How can I check out a commit version of a branch in git?

For example, my branch, Dev, has a commit ad4f43af43e. How can I check out that commit? Not just a single file, but a whole branch.

I searched online and found: git checkout <commit>, but it didn't specify branch name

git checkout <hash>   # non named commit
git checkout <branch_name>  # named commit

The two lines above will place the HEAD pointer on the given commit. You should know that a branch name is a commit, except it can evolve if you a new commit is added when you're on that branch.

If you want to place your branch Dev on the commit ad4f43af43e you can do this

git branch -f Dev ad4f43af43e

Be careful! This is dangerous because you may loose commits


If you're looking to branch out from a specific commit of a branch, first be sure you are in the branch,

git checkout dev

Now I want to checkout a specific commit 123654 from the dev branch to a new branch while keeping the head on main branch.

git checkout -b new-branch 123654
  • 1
    This works nicely, but the switch happens, and so the HEAD will be new-branch. – Paul F. Wood Jun 4 '19 at 8:06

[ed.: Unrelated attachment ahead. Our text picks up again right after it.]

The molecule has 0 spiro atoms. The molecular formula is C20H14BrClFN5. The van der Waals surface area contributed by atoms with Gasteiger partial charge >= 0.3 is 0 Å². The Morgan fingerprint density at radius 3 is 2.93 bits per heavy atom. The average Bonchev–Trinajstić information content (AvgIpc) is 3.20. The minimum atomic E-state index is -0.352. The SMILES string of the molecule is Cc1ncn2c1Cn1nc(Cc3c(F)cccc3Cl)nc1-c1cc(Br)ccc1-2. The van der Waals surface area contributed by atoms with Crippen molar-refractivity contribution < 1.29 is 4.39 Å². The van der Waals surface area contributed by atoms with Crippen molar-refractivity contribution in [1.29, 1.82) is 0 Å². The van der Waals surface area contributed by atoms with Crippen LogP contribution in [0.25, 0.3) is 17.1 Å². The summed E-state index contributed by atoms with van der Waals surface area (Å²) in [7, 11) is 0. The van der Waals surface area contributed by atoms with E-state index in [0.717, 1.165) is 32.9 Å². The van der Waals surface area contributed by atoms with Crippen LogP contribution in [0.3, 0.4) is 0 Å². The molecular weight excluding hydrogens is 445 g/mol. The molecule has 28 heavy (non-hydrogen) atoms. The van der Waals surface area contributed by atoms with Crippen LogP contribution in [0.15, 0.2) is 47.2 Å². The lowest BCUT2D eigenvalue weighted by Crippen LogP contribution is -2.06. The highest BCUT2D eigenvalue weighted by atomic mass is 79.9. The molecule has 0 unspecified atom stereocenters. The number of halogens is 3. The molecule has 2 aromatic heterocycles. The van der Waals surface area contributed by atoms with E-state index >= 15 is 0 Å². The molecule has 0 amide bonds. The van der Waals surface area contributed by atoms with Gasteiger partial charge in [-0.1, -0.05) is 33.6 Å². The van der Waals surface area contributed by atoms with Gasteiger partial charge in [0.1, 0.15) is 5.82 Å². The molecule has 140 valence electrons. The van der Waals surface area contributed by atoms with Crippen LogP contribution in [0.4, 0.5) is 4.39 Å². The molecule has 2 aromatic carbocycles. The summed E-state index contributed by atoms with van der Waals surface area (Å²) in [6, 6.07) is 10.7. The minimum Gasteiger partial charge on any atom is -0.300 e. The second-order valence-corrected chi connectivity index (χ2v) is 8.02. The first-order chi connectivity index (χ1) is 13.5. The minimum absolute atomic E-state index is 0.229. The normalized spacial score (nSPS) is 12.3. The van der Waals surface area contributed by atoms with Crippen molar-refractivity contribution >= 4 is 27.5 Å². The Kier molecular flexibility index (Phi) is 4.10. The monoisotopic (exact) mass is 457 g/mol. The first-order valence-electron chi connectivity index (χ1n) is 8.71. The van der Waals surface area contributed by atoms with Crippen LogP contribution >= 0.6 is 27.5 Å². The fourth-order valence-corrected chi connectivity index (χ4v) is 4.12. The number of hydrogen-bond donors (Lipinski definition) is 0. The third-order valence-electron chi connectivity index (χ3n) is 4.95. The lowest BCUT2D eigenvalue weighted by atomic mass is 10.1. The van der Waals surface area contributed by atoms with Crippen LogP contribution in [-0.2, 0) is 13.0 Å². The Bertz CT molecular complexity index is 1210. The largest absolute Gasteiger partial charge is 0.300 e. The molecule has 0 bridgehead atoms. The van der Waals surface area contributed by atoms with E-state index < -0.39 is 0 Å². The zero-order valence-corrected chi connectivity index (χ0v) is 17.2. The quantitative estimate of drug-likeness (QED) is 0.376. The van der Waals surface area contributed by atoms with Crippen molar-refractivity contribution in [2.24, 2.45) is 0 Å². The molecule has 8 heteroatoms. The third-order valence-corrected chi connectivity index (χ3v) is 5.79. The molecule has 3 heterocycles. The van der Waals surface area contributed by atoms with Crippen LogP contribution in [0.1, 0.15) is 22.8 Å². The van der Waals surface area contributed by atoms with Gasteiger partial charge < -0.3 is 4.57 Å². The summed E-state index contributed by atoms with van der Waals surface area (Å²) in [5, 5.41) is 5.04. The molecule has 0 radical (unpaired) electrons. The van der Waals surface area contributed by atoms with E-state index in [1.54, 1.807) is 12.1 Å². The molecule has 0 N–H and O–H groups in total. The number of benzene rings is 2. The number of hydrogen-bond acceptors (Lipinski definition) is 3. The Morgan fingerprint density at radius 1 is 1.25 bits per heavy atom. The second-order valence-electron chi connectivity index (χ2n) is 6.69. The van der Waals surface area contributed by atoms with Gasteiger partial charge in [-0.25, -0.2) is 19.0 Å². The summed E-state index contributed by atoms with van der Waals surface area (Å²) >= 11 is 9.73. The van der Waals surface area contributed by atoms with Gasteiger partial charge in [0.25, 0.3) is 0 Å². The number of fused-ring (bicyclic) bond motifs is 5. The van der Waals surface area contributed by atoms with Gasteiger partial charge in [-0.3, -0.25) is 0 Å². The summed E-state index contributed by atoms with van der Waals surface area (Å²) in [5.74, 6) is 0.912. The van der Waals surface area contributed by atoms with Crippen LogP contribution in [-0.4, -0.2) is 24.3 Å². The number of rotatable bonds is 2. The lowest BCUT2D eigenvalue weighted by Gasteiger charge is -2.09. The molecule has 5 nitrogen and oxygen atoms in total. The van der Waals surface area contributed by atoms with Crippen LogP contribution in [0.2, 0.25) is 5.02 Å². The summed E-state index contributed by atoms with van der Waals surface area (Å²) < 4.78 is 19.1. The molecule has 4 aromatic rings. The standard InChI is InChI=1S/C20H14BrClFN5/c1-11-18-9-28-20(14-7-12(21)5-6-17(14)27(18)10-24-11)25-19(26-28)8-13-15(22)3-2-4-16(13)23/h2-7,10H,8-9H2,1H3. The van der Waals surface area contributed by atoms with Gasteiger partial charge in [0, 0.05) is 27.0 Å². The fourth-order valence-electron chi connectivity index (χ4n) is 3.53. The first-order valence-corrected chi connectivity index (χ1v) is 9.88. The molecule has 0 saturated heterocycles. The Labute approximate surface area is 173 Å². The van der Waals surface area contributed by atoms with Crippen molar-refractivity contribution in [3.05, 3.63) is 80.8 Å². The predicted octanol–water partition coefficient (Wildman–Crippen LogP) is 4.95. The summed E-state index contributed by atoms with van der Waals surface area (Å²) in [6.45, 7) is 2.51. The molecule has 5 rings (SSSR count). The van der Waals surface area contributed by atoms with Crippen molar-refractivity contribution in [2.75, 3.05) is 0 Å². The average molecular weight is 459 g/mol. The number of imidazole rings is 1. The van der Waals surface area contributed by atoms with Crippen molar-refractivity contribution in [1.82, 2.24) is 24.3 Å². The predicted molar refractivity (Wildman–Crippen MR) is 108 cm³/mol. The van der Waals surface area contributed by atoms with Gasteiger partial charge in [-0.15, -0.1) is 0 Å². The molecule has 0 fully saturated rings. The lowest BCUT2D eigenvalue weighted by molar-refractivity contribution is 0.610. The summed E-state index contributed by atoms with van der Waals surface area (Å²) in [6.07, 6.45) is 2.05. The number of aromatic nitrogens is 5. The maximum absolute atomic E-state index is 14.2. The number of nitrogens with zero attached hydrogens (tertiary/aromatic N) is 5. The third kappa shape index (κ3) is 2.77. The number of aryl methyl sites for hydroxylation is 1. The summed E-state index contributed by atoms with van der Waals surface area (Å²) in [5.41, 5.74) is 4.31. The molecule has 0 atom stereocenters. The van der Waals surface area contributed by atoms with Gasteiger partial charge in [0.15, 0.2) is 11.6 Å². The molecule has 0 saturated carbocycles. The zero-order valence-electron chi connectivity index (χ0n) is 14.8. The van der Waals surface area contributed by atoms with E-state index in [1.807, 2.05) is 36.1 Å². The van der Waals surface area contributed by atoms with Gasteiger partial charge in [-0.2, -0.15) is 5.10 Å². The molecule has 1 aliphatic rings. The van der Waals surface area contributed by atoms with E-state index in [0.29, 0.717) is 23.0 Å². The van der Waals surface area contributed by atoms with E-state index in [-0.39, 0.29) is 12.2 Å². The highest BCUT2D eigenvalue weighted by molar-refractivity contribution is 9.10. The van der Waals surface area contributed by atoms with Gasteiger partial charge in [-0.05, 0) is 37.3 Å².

You can checkout to the commit-sha then, create a new branch (say, feature) from that commit.

$ git checkout <commit>
$ git checkout -b feature    # create a new branch named `feature` from the commit

# if you want to replace the current branch (say 'develop') with new created branch ('feature') 
$ git branch -D develop     # delete the local 'develop' branch
$ git checkout -b develop   # create a new 'develop' branch from 'feature' branch 
  • when you say create branch 'feature', the branch is in the remote or local ? – user1615666 Feb 10 '17 at 13:52
  • 1
    @user1615666: all Git branches are local. (Even your "remote-tracking branches", like origin/master, are actually local! They're just automatically updated to match origin when you run git fetch. Think of fetch as "Tell my Git to call up another Git over the Internet-phone, and get any updates that other Git has for my Git." Meanwhile git push is "have my Git call up that same other Git, but instead of getting things, give them things and ask that they update their branches.") – torek Feb 10 '17 at 14:13

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